Major law changes will see all new homes need an electric car charger from today

GB News guests debate using electric cars

We use your sign-up to provide content in ways you’ve consented to and to improve our understanding of you. This may include adverts from us and 3rd parties based on our understanding. You can unsubscribe at any time. More info

From today, June 15, all new homes built in England will be required to have electric car chargers installed, as well as new-build workplaces, supermarkets and buildings undergoing major renovations. Any new building developments with associated parking must have access to electric car charge points, in a change to building regulations.

The plans were originally announced in November 2021 when the Government said it will see up to 145,000 charging points installed across the country each year.

The changes to the Building Regulations 2010 take effect today for use in England, but there are some exceptions.

It does not apply to work subject to a building notice, full plans application or initial notice submitted before that date, provided the work is started on site before June 15, 2023.

André Dias, Founder and CTO of Daloop, said the new regulations were an important and necessary step to ensure the transition to EV vehicles is as smooth as possible.

He also highlighted the benefits it will have for the wider EV charging network.

Speaking to, he added: “The Government’s new law requiring new residential homes and buildings to have an electric vehicle charge point, is a very welcome step in our collective journey to enabling decarbonised mobility.

“This law is necessary as reliance on a roadside, on-demand fuel supply model will not be cost-efficient, nor will it be entirely reliable for when EV users become a majority.

“Despite electricity prices continuing to rise, home charging will remain far cheaper than driving a combustion engine vehicle, and the benefits of a home charger in terms of convenience, accessibility and once installed, affordability, is clear when compared to other charge point facilities.

Petrol stations reveal the ‘shocking’ amount of money they make [SHOCKING]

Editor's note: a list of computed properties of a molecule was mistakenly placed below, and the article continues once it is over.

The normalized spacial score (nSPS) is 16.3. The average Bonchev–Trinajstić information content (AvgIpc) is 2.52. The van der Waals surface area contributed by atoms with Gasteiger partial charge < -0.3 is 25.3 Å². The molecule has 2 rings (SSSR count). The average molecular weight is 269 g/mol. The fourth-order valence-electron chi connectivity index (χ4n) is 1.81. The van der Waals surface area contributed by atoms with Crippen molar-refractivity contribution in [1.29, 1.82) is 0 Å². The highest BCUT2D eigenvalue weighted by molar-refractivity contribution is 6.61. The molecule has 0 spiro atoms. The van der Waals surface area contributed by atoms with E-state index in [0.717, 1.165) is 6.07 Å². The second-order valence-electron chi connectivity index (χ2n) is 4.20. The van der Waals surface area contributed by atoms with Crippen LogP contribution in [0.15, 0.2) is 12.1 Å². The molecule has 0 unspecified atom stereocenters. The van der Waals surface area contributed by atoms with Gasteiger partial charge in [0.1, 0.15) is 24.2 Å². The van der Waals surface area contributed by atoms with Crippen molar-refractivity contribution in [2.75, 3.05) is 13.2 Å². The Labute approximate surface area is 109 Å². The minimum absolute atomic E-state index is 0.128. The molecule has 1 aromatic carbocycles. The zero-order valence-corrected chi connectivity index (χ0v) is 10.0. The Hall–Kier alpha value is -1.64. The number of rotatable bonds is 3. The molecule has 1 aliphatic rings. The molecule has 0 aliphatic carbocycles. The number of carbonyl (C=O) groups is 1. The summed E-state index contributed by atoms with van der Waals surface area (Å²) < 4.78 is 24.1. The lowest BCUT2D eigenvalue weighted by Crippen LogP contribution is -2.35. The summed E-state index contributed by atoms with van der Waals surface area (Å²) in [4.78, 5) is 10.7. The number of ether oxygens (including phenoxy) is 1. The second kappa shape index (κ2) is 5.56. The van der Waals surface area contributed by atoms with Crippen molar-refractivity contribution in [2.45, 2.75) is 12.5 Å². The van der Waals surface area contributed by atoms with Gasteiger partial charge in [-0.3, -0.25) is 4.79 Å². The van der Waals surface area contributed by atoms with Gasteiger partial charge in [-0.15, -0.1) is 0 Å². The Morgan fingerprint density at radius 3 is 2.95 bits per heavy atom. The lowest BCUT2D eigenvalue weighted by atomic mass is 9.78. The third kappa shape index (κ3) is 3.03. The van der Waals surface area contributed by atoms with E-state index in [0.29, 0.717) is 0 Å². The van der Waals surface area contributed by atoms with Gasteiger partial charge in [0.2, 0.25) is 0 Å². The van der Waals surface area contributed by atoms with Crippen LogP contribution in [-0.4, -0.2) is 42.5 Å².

Furious drivers appalled by Government scrapping of EV grant [REACTION]
Motorists will be ‘pleasantly surprised’ when using hypermiling tricks [INSIGHT]

“Government efforts to expand the electric charging network must happen at the infrastructural level like this in order to be effective and to ensure that the target of installing 300,000 new EV charging points by 2030 is reached.” 

Any building undergoing large-scale renovations which leaves them with over 10 parking spaces will be required to install electric vehicle charge points.

At the time of the original announcement, the Prime Minister praised the move, saying it was a “pivotal moment” for the UK in its “green industrial revolution”.

Mr Johnson also said the Government’s investment into the net-zero strategy should trigger around £90billion of private sector investment.

Book here

Book your MOT with the UK’s #1 MOT tester – just click the link to book online.

View Deal

Mr Dias continued, saying: “Adapting infrastructure to bring charge points to the spaces that vehicle users already frequent, such as retail destinations and homes, makes the change to electric vehicles far easier for consumers, both practically and psychologically. 

“This announcement goes in hand with Government commitments revealed this week to now focus predominantly on delivering and developing the charging infrastructure to support the EV transition.

“These moves are reassuring and will hopefully encourage more of society to make the switch and go green.”

The Government also invested £20million into its On-Street Residential Chargepoint Scheme, which could see the number of on-street EV chargers in the UK double.

This will give local councils the opportunity to install as many as 4,000 EV chargers, which could double the total number.

The scheme is part of a wider plan to invest £1.3billion into nationwide charging infrastructure in the next four years.

The new building regulations come just a day after the Government announced it would be ending the electric vehicle plug-in grant scheme with immediate effect.

It said it was doing this to focus on improving the EV charging infrastructure around the UK.

Previously, drivers were able to benefit from a £1,500 grant off the price of an EV under £32,000.

The grant helped increase the sales of fully electric cars from less than 1,000 in 2011 to almost 100,000 in the first five months of 2022 alone.

Source: Read Full Article